The History of Lincoln Waites

1564 - 1565

The Lincoln Ceremony of Crying Christmas

The words of "Crying Christmas" were written on a flyleaf of "Entries of the Common Council [of Lincoln] (1565 - 1599)" (ref: L1/1/1/3). This page of verse can be found just before the first list of Mayor's Officers for the year 1564/1565.

The words are written in a contemporary hand. The leaf is headed, "Anno xxv. Officij Willelmi Hynde Communis Clerici Civitatis Lincolniensis". It is likely that the words of "Crying Christmas" were written there by the Official Recorder, William Hynde, but it may also be possible that they were written there by someone else. The fact that these words appear in this particular document, suggest Civic (Mayoral) Sponsorship of the Christmas Festivities in the City.

Historians cannot agree whether these verses were spoken or sung. The words of "Crying Christmas" are clearly meant to be delivered by three characters. We know that these were three of the Mayor's Officers because there is a further note in 1571 recording that their robes for Crying Christmas were to be renewed at Civic expense. The urge to supposition, would lead me to wonder whether the three Senatours (Wise Men?) might have been played by the three City Waites, who were certainly appointed by the Mayor/Common Council and who were provided livery coats out of public funds.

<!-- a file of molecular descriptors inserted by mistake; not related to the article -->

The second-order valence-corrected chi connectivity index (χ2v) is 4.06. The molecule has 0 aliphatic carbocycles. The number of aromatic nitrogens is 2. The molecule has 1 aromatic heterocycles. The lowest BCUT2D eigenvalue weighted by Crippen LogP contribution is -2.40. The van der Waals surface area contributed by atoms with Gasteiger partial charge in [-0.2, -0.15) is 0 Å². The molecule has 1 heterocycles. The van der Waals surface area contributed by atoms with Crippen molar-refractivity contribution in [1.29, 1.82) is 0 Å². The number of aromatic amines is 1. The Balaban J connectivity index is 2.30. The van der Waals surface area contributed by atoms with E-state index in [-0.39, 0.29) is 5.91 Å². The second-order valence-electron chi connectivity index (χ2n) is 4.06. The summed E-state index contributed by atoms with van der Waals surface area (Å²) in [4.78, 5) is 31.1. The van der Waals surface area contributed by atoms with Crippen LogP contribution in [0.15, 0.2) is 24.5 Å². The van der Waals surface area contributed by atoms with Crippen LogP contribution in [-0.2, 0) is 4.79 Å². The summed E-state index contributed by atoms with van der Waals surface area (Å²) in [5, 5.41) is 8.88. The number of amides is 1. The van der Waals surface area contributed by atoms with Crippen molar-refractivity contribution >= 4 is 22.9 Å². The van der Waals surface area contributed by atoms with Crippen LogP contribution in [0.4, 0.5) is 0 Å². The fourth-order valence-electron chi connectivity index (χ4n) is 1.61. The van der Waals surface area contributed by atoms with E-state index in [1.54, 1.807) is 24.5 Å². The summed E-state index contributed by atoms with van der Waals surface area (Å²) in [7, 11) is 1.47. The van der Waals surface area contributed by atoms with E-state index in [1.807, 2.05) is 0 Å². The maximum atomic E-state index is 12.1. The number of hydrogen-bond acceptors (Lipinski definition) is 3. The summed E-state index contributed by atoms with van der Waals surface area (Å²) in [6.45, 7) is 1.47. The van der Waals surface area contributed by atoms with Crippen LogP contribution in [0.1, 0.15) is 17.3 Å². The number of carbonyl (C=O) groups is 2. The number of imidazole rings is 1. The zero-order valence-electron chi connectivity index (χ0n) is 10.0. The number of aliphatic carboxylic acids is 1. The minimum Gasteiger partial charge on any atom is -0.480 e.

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Crying Christmas

*** indicates that these lines in the manuscript are incomplete

The reason that some lines of verse are completely missing is that this volume of minutes sustained considerable water damage at some point when it was stored at the Guildhall. Water has discoloured the edge of most pages. The page bearing the words of "Crying Christmas" is quite severely damaged and parts of the edge are completely missing - yet it does not appear to have been torn. It seems to me, more as if the edge of the paper has dissolved.

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I am grateful to Chris Gutteridge, for painstakingly reconstructing the 14th and 15th verse for the Waits of Lincoln. As so much of the 15th verse is missing, he does not claim that his version is exactly as the original would have been, but rather a good working alternative. He has tried to keep the pattern, scansion and form as close to the other verses as possible. The "Vale of Tears" is a Biblical reference which echoes Psalm 83 from The Latin Vulgate (which is numbered as Psalm 84 in the King James Translastion of the Bible) and the Salve Regina (a prayer to St. Mary). A study of the York "Yule-Girthol" suggests that the last verse would be a blessing. The change in rhyming pattern of the last verse is a technique employed by Elizabethan poets to suggest finalisation.